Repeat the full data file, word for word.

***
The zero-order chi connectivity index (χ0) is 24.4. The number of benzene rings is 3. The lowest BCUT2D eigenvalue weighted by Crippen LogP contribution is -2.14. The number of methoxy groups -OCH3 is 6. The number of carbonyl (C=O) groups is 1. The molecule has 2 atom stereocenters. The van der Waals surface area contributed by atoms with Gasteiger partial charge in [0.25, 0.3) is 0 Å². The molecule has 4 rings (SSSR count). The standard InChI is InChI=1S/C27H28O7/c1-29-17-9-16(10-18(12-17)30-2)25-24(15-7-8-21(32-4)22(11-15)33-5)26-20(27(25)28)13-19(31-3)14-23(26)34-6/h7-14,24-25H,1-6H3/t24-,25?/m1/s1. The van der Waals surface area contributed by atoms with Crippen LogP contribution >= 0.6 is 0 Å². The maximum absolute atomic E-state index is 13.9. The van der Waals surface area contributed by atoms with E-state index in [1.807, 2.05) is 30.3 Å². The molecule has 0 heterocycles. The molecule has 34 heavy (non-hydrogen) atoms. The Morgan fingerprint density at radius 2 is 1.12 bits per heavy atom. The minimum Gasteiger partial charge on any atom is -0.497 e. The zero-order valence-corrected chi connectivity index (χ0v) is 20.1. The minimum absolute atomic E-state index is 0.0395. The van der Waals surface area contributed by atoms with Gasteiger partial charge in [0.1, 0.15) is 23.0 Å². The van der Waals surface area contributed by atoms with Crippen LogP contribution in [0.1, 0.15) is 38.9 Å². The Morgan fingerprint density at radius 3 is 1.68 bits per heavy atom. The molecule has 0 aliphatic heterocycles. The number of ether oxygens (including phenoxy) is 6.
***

The zero-order chi connectivity index (χ0) is 24.4. The number of benzene rings is 3. The lowest BCUT2D eigenvalue weighted by Crippen LogP contribution is -2.14. The number of methoxy groups -OCH3 is 6. The number of carbonyl (C=O) groups is 1. The molecule has 2 atom stereocenters. The van der Waals surface area contributed by atoms with Gasteiger partial charge in [0.25, 0.3) is 0 Å². The molecule has 4 rings (SSSR count). The standard InChI is InChI=1S/C27H28O7/c1-29-17-9-16(10-18(12-17)30-2)25-24(15-7-8-21(32-4)22(11-15)33-5)26-20(27(25)28)13-19(31-3)14-23(26)34-6/h7-14,24-25H,1-6H3/t24-,25?/m1/s1. The van der Waals surface area contributed by atoms with Crippen LogP contribution >= 0.6 is 0 Å². The maximum absolute atomic E-state index is 13.9. The van der Waals surface area contributed by atoms with E-state index in [1.807, 2.05) is 30.3 Å². The molecule has 0 heterocycles. The molecule has 34 heavy (non-hydrogen) atoms. The Morgan fingerprint density at radius 2 is 1.12 bits per heavy atom. The minimum Gasteiger partial charge on any atom is -0.497 e. The zero-order valence-corrected chi connectivity index (χ0v) is 20.1. The minimum absolute atomic E-state index is 0.0395. The van der Waals surface area contributed by atoms with Gasteiger partial charge in [0.1, 0.15) is 23.0 Å². The van der Waals surface area contributed by atoms with Crippen LogP contribution in [0.1, 0.15) is 38.9 Å². The Morgan fingerprint density at radius 3 is 1.68 bits per heavy atom. The molecule has 0 aliphatic heterocycles. The number of ether oxygens (including phenoxy) is 6.